Conrad Plan = Massive Tax Hike

Posted by Brian Patrick on

FYI – 

Today, Senator Conrad unveiled his plan to reduce the deficit by calling for a massive tax increase. As Leader Cantor has made clear, raising taxes is a non-starter.

  • Reid said “what Sen. Conrad presented to the caucus today is 50-50”, when asked about what should be the ratio of spending cuts to tax increases.
  • The emerging consensus on Capitol Hill is that there needs to be at least $4 trillion in deficit reduction over the next ten years. To meet that goal, Congress would have to increase tax revenues by $2 trillion over the next decade to achieve an even balance with spending cuts.


Dem Budget Chief Wants Spending Cuts, Tax Hike In Deficit Deal
The Hill
Alexander Bolton
May 10, 2011

Sen. Kent Conrad (D-N.D.) on Tuesday presented a budget proposal to Senate Democrats that calls for an even balance — 50 percent to 50 percent — of spending cuts and tax increases to reduce the deficit.

The emerging consensus on Capitol Hill is that there needs to be at least $4 trillion in deficit reduction over the next ten years. To meet that goal, Congress would have to increase tax revenues by $2 trillion over the next decade to achieve an even balance with spending cuts.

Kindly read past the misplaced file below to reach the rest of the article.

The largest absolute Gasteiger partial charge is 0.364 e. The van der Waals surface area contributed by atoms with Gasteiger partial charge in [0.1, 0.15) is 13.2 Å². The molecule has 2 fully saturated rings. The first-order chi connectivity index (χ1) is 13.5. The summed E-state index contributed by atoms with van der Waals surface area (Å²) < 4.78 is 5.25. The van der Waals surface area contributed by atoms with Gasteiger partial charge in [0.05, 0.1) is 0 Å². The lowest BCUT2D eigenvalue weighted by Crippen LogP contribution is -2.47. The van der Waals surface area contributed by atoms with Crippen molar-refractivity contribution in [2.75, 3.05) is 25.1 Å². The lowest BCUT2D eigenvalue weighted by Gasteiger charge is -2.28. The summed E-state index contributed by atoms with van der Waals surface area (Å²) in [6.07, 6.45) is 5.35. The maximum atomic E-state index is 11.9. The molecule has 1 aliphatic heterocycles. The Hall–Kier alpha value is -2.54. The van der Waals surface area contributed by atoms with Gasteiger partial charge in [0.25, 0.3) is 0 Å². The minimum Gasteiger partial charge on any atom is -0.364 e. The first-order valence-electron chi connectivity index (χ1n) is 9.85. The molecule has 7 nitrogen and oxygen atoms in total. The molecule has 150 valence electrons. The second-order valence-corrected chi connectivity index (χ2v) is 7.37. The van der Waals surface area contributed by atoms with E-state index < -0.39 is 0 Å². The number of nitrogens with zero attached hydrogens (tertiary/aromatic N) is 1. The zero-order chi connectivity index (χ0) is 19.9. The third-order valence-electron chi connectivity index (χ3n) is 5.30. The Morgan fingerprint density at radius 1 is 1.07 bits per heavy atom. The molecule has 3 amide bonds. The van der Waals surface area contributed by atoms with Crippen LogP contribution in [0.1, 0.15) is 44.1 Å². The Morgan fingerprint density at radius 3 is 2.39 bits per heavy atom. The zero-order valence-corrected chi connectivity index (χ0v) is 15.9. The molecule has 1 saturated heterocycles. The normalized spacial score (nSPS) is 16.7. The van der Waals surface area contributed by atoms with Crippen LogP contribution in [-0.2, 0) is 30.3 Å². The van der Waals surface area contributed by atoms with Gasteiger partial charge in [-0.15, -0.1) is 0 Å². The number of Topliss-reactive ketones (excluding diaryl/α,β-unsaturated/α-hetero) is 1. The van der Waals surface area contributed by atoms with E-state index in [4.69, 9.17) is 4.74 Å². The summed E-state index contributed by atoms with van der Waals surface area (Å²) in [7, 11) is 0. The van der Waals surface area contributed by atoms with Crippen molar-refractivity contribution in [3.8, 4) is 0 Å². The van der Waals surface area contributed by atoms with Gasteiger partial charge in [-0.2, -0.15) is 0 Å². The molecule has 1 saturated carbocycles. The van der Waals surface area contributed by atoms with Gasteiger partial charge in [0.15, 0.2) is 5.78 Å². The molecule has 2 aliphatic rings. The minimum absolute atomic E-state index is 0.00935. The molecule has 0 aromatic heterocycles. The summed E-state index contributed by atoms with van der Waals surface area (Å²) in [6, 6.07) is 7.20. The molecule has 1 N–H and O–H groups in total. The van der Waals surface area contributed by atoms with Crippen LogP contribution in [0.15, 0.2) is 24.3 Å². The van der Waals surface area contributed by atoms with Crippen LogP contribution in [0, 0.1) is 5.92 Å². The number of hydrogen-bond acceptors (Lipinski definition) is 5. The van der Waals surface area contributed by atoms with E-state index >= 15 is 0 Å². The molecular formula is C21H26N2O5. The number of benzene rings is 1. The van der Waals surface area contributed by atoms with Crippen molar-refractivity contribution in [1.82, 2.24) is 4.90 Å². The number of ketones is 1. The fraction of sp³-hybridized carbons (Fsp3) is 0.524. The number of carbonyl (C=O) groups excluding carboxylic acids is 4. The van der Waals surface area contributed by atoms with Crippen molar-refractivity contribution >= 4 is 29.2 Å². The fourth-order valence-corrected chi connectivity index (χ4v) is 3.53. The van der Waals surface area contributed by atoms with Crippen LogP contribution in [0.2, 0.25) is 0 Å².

Senate Majority Leader Harry Reid (D-Nev.) said “$4 trillion is a number that has been floated around here because that’s what the Bowles-Simpson deficit reduction plan came up with,” making reference to the fiscal commission established by President Obama.

“We’re looking at large amounts of money that we have to work toward saving,” said Reid. “But it can’t all be done by cutting domestic discretionary spending.”

Reid said “what Sen. Conrad presented to the caucus today is 50-50”, when asked about what should be the ratio of spending cuts to tax increases.

Conrad has moved his budget proposal to the left in order to gain the support of Sen. Bernie Sanders (I-Vt.), an outspoken progressive on the budget panel. Sanders has called for “shared sacrifice” in reducing the deficit and wants to increase taxes on families earning over a million dollars a year.

Republicans have repeatedly argued that taxes do not need to be increased because Washington has a spending problem, not a revenue problem, according to the talking points echoed by many conservative lawmakers.
 





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